China’s beef hunger a new era for North
IF CHINA only takes a smallish percentage of cattle from Northern Australia, the region, regardless, is standing at the dawn of a golden age for beef production.
As one exporter points out, even if China doesn’t take huge numbers of our Brahmans, the North will still be needed to supply cattle into the vacuum created around Australia by the exodus of domestic livestock to the nation of 1.3 billion people.
We still don’t know just how many Bos indicus or Brahman- cross cattle the Chinese might take from the tropical North.
The Chinese cattle buyers are said to be sensitive about the presence of bluetongue disease, which is prevalent across the North and in parts of NSW. Scientists say our bluetongue is non- contagious and does not cause disease in cattle.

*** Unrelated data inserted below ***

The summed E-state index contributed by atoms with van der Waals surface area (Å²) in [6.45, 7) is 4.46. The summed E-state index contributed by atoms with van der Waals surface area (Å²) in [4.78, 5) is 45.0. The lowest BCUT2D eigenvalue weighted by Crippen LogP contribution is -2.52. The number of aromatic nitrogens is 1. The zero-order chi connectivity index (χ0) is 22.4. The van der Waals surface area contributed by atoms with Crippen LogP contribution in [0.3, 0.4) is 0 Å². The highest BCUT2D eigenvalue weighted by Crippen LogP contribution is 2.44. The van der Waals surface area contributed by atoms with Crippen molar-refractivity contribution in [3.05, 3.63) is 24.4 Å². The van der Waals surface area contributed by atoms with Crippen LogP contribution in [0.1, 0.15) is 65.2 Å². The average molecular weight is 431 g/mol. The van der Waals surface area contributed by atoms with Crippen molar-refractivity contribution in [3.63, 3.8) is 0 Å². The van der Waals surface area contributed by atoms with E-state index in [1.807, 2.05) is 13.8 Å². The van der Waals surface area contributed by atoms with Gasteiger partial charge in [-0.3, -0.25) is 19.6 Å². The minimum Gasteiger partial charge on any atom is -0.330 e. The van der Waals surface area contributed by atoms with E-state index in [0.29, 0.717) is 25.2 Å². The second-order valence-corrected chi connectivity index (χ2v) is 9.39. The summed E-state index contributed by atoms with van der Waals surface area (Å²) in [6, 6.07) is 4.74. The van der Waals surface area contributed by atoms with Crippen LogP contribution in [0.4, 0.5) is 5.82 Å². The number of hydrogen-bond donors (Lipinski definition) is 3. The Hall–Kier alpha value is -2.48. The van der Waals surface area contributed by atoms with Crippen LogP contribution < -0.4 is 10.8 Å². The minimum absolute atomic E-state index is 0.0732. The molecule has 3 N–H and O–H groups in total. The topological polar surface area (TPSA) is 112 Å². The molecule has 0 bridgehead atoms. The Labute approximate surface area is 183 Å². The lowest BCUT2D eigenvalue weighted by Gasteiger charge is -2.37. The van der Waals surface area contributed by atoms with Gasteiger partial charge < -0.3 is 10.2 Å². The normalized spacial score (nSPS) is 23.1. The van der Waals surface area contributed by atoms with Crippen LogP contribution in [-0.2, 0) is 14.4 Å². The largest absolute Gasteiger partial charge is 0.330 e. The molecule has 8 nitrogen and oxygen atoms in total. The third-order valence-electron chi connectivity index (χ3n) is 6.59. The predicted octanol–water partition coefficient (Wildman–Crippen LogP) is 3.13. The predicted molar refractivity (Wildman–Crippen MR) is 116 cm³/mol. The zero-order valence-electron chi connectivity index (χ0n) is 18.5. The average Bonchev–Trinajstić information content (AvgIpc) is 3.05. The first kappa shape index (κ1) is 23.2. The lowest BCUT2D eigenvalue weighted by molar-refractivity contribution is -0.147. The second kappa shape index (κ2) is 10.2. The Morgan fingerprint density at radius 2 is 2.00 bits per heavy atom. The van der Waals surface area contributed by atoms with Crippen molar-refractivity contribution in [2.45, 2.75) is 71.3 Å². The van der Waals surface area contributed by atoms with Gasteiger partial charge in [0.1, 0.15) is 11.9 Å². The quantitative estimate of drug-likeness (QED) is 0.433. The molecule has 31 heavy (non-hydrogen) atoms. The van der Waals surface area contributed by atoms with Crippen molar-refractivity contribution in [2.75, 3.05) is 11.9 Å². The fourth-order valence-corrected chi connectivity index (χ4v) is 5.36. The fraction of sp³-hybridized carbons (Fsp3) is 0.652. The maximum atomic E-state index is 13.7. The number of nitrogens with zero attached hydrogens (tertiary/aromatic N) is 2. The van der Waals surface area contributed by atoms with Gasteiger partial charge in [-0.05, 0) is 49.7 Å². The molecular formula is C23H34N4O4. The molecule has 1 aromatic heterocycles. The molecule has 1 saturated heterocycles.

Perhaps Townsville Mayor Jenny Hill, a scientist with a double major in microbiology and biochemistry, is right when she says the Chinese are only using bluetongue to leverage down prices in their favour.
The drought will play a part and will create ongoing supply problems for years to come as producers rebuild depleted herds.
Still, there is no need for panic. China watchers say the country’s demand for beef will be slow and steady and that Northern Australia’s beef herd will grow as demand from Asia increases. Patience will be required. As the Chinese say, “dripping water pierces a stone”.